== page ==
Southern Bent-wing Bat Regional Action Plan and workshop

Our region is home to a very special critically endangered animal, one which you may not be familiar with – the Southern Bent-wing Bat. This small insect-eating bat roosts in caves all around the South East and western Victoria.

Southern Bent-wing Bat (Steve Bourne and Terry Reardon)

Southern Bent-wing Bat (Steve Bourne and Terry Reardon)

A rapid and sharp decline in the population of Southern Bent-wing Bats at Naracoorte has occurred since the 1960s, triggering research that aims to determine the reasons for the decline, and how we can halt and reverse this process.

Over the past couple of months I have been working on an review and update of the Regional Action Plan for the Southern Bent-wing Bat which will help shap management of the species for the next ten years. As part of the RAP process, I recently held a workshop in Naracoorte inviting bat experts and other stakeholders to contribute their expertise. At the workshop we discussed actions which have taken place since the previous RAP (2009), remaining knowledge gaps, and desired actions for the future. Working from the National Recovery Plan for the Southern Bent-wing Bat we prioritised the most pressing actions in a fun activity which our facilitator, Nat Misic, named Dot Democracy.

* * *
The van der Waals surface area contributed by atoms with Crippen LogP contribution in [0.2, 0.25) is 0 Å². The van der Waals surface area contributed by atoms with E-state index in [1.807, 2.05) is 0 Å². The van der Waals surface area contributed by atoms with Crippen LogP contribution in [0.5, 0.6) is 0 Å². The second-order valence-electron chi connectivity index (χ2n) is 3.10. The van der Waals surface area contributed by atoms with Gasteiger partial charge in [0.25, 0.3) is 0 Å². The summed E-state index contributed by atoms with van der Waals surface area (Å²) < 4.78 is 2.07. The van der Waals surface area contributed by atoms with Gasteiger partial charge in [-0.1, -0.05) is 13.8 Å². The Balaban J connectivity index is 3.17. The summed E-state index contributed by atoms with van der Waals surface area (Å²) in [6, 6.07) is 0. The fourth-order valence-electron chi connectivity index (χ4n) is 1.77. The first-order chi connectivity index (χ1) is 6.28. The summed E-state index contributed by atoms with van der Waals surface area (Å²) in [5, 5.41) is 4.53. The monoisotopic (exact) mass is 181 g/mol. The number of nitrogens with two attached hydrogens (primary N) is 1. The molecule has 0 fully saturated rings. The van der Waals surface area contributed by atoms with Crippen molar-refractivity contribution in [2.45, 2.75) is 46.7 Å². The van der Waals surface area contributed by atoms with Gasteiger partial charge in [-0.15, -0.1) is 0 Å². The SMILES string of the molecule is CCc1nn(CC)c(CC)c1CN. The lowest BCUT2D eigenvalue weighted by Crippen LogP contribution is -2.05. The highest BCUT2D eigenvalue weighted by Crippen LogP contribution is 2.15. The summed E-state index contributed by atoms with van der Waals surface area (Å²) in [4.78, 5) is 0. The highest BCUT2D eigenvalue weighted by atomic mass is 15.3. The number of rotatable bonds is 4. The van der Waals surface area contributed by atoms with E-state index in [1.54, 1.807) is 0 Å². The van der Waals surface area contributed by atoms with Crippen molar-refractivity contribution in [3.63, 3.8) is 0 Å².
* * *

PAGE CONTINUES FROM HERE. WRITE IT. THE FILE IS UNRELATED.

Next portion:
Bat experts prioritising management actions at a recent workshop

Workshop participants prioritising management actions at a recent workshop

The next steps of the process involve distributing a draft Regional Action Plan to workshop participants and other interested parties and incorporating their feedback into the final version. We are aiming to ensure the new RAP contains specific and achievable actions which will help ensure this species’ survival into the future.

Although they are usually out of sight, out of mind for many people, bats, including the Southern Bent-wing Bat, are a hugely important part of our ecosystem. Did you know 16 species of bats have been recorded in the South East? Most of these are insectivorous species, and may eat up to half their body weight each night of a variety of insects, including agricultural pests. Additionally, recent research has shown that these tiny bats can travel vast distances quickly – up to 70 km in just 5 hours!

As bats are nocturnal if you see one during the day it may be unwell and/or injured. If you come across a bat you think might need help, please report it to Natural Resources South East (08 8738 1177). While the risk of injury is very very small, it is important that only experienced individuals handle bats. Remember: no touch, no risk!

The Regional Action Plan is part of the Restoring Under-represented Ecological Communities project delivered by NGT, thanks to the support of NRSE and the Australian Government. Thank you to Nat Misic (NRSE) for keeping us on track at the workshop, and all workshop participants for your input.

Rose Thompson